FWR says, 'Maybe one too many disaster movies before bed.' But we say, bring it on. This kind of fiction is what we're all about.
The Other Side
To be perfectly honest, I still don't know what shocks me most; realising that I was dead or discovering that I did indeed have an immortal spirit. This sudden and unwanted knowledge that time stretches out infinitely before me, scares the life (apologies – death) out of me. For most souls eternity is a place of everlasting Oneness. Everything there ever was, is, or will be, joined together in a big shimmering ball of cosmic partying. Sounds great, and it probably is, but I have one very large problem. I can't go to the party, I have unfinished business that sadly looks like it will never be resolved.
I went out on that awful day without the slightest inkling I'd end up here in this personal limbo of mine. Never occurred to me to tidy up my life and say goodbye properly and sincerely to my family for what would be the very last time. A quick, 'Off now love, see you later, give the kids a kiss for me!' as I grabbed my keys and hurried out of the front door, already pushing it fine to get into town in time. ‘In time' – makes me laugh now, considering just how much of it I have on my metaphorical hands. Still, nothing I can do to change even the smallest of events that have put me here.
My death and those of the others who perished with me that day made front page news, national television coverage of the tragedy, not just on the news channels but on proper prime time TV, caused public outrage and demands for enquiries and assurances that nothing like this would ever be allowed to happen again. We were martyrs, fifteen minutes of international fame dragged into years of public debate,conspiracy theories and law cases that minutely dissected the causes and failures of that day. Scapegoats were sought, outrage and blame liberally splashed across tabloids and broadsheets alike.
All that time and not one mention, not one thought that maybe one of us didn't deserve memorials, candle-lit vigils and countless petitions. One of us didn't deserve to be remembered at all. There have always been scavengers, those willing to prey on the misfortunes of others, whether it be a hyena tugging at decomposing carrion or battlefield thieves, relieving the warrior dead of weapons and valuables, they've sadly always been amongst us.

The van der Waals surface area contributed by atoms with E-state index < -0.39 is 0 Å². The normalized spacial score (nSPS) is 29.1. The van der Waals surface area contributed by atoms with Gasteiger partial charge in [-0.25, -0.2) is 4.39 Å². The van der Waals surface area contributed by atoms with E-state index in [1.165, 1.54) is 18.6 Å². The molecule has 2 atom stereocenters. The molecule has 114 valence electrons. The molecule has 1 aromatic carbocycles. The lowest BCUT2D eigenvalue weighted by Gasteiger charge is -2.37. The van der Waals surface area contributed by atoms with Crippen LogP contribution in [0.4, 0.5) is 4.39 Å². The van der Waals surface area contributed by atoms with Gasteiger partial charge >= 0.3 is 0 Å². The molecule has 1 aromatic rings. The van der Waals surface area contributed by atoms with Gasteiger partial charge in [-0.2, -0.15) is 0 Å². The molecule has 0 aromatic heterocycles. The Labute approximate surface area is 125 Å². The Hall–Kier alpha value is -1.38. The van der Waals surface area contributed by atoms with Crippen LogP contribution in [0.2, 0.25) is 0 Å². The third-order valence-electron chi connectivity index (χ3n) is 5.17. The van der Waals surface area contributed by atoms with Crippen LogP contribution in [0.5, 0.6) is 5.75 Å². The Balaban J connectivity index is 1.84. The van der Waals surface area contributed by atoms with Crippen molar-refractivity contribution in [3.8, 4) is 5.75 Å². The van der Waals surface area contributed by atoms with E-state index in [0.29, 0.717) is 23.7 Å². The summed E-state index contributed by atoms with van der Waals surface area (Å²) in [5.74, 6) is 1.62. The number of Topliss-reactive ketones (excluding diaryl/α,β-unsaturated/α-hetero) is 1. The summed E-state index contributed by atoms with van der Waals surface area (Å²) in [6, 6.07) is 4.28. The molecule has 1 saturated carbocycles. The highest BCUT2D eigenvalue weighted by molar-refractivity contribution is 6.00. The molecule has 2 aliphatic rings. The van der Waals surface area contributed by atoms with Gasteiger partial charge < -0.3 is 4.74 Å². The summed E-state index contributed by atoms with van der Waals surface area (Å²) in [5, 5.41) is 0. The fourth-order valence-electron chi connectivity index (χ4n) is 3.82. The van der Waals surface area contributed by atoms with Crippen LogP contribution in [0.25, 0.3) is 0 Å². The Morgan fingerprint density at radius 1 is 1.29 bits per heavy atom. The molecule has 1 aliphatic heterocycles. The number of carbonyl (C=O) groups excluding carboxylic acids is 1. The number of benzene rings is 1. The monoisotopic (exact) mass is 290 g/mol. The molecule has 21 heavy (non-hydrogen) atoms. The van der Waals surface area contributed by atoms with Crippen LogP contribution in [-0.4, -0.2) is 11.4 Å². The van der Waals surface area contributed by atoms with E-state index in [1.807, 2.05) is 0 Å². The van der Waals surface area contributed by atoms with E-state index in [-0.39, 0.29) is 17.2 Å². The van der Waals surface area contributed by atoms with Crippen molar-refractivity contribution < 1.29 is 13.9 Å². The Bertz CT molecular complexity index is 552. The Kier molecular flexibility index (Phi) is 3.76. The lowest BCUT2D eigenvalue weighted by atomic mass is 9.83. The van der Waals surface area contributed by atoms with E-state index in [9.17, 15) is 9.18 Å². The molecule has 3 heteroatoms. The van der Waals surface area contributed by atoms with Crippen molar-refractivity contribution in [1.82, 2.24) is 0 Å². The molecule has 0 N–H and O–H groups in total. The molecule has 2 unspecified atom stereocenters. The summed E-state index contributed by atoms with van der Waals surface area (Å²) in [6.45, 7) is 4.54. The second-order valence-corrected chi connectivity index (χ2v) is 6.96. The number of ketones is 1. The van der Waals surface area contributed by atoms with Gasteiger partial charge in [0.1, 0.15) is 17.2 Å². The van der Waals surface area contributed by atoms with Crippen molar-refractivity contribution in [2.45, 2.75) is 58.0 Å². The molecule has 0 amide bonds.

My particular scavenger sought his vile opportunistic chance to defile the bodies of those killed or mortally wounded on that day. The day I died. Pickpockets are commonplace at any large gathering, but this was one who would stoop to bending over the dying, ignoring the pitiful cries and prayers for help or release, one who lifted wallets and pulled watches and rings from the victims, one who poetically died himself, caught in the act as the disaster unfolded, a few seconds of greed too many. His crimes unnoticed in the chaos, cloaked within the utter devastation. So his name is forever linked to the rest of us innocent dead; mourned as a victim of chance, remembered as one of the fallen, given an equal share of the national and international grief. I scream inside my silent limbo, he was NOT one of us.
I died with his greedy hands inside my coat, hands callously discarding the photos of my wife and children onto the bloodied ground, my last glimpse of their beauty marred by mud and gore, dirty fingers plucking red stained notes from my wallet, thrusting them into equally dirty pockets with my keys and the booty from several other innocent corpses. Needle ravaged arms rolling me over, eager to move on to the next body, stupidly and needlessly trapping himself beneath me as death came again and again. I died for nothing; he perished for less than the price of his next fix.
There is no Heaven. No Valhalla or Nirvana. Equally there is no Hell. Just Being here for all time, angry and frustrated at those who will not see the truth. Please, someone, anyone, set me free?